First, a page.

The Drake Vs. Lil Wayne Show Is Spectacular

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First of all, whoever decided to present Drake and Lil Wayne in a staged performance competition was fucking brilliant. Taking two radio hip hop stars and giving them equal stage time by weaving their sets together meant the energy during a two-hour set last night at Red Rocks never dissipated; it was the best of both worlds all at once.

Drake and Lil Wayne present the perfect sonic juxtaposition: Drake is sweet and sensual (most of the time,) his words slithering and worming their way through the earholes of every human in front of him. Wayne just crushes a room -- or in this case, an open air amphitheater -- with his harsh, froggy voice and wild style. Drake may be the expert crooner, but Tunechi is the supreme rhyme-spitter. Who won the video game-framed competition of Drake Vs. Lil Wayne? That notion is really subjective -- but Wayne's prowess and magnetism combined with having more than a decade of experience on Drizzy put Wayne on top.

See also: Review: Lil Wayne at Comfort Dental Amphitheatre, 8/30/11

In the best use of a multi-level set I've ever seen at Red Rocks, Lil Wayne rose from a temporary second floor on the stage and kicked off the rhymer's match with "Blunt Blowin'." Creating an entire upper level at Red Rocks meant people all the way up at the top of the amphitheater could get a glimpse of the magic happening down below -- it was a testament to the show's overall feeling that Wayne and Drake were together for the fans.

Wayne's song choices touched on every aspect of his career -- "Steady Mobbin'" riled up his mid-career lovers, allowing Wayne to take off. But soon after, Drake made his mark and first appearance as the two rappers took a revolving door approach at the top of the set. Wayne was dressed in black sweatpants, a hoodie and crisp baseball cap; Drake's uniform was an opposing all-white ensemble, adding to his angelic and heart-throbby stance. He said his piece with tracks like "Draft Day" and "We Made It," the crowd chanting along to every word. Drake's doe-eyed glances between tough verses conveyed the key to his success -- he's pretty and he knows it, but when it comes time to swaying those not romanced by his looks and sweet murmurs, he goes in for the anthems. Drake's victory songs about making it, his family and his crew -- he made sure to give plenty of "No New Friends" shout outs to all the real homies in the audience -- are the blueprint for his staying power. There were plenty of visual explosions, fire and laser lights to accentuate the gaming-competition theme of the Drake Vs. Lil Wayne show, but it was Drizzy's ascension above the crowd on a zip-line-like set-up that truly elevated his heavenly, cherubic display. He waved at the crowd from above, pointing out specific women by their outfits using his "I see you" winks and grins. Drake took his corniness to a literal whole new level and worked it flawlessly -- the audience was melting at his feet in the brisk evening air. During Wayne's turns, he went less for the high-profile visual production effects and relied more on his verbal capabilities, flowing through "Mr. Carter" and "Got Money" with a big grin and his jerky dance style. The rapper's earlier work still bursts through big speakers the brightest -- there's no denying that Mannie Fresh's beat and production work on songs like "Go DJ" helped define and uplift Wayne's power, a force that sounds and feels even better live.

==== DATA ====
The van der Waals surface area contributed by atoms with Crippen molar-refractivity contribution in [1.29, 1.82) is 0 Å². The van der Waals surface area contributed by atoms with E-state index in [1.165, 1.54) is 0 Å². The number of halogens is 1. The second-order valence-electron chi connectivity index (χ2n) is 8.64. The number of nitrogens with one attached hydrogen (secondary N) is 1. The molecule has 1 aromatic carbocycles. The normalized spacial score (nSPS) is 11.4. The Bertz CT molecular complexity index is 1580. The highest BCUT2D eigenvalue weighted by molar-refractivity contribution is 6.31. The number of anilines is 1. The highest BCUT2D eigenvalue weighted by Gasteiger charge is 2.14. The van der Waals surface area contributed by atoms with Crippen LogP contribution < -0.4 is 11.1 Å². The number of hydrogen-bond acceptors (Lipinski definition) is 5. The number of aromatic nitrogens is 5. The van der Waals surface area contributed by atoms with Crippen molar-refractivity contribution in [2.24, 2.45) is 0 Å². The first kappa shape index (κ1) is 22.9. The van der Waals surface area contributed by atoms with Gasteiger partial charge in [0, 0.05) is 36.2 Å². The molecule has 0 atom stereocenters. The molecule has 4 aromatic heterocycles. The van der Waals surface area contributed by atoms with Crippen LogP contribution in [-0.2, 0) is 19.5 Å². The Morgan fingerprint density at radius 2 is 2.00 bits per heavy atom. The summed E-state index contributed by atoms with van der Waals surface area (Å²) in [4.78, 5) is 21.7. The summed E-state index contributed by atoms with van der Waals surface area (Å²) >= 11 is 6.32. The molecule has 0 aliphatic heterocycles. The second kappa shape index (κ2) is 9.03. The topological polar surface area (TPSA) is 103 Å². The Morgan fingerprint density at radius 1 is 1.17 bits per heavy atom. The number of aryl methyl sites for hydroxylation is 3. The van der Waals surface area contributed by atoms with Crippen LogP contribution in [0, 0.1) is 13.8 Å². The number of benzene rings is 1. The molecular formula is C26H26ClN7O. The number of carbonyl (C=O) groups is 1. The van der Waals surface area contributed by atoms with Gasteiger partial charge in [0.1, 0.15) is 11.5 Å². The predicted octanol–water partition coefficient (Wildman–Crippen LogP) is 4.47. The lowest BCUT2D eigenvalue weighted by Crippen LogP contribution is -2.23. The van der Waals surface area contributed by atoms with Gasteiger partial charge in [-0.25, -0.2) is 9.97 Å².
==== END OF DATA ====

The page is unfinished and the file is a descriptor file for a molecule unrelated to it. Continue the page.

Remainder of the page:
A Tunechi trademark he employed throughout the night was the simple set-up of throwing down his expert verses in quick succession against booming beats, and then stepping away as soon as the song was over and quietly saying "thank you." It felt like he was dropping the mic at the end of every song to signal how great he is. If Wayne is anything beyond an expert rapper, he is a comedian. His timing is impeccable and he knows how to compose a joke within the context of his own rhymes, on the spot.

The jokes, too, were rampant throughout -- the feigned competition came with plenty of beef, from Wayne knocking Drake for his role as Jimmy on Degrassi to Drake calling Tunechi out for using a guitar as a prop. It was all in good humor though and the two talked shit with happy faces. The mutual admiration was clear and as things wound down, both rappers gave credit to each other for helping their careers along.

There was something refreshing and almost rebirth-like about this display of gratitude; so often, celebrity-types are so far from seeming human that it is hard to know what parts of their life stories are real or fictional. The concert felt like a confirmation of Drake and Lil Wayne's real life relationship as hip-hop's odd couple. Drake Vs. Lil Wayne as an actual competition of talent was a grand set-up, but more than a rappers' tournament, it was an unbelievable show that allowed fans to revel in two really incredible artists coming together and performing the shit out of their hits. We definitely made it.

Be my voyeur (or better yet, let me stalk you) on Twitter: @cocodavies

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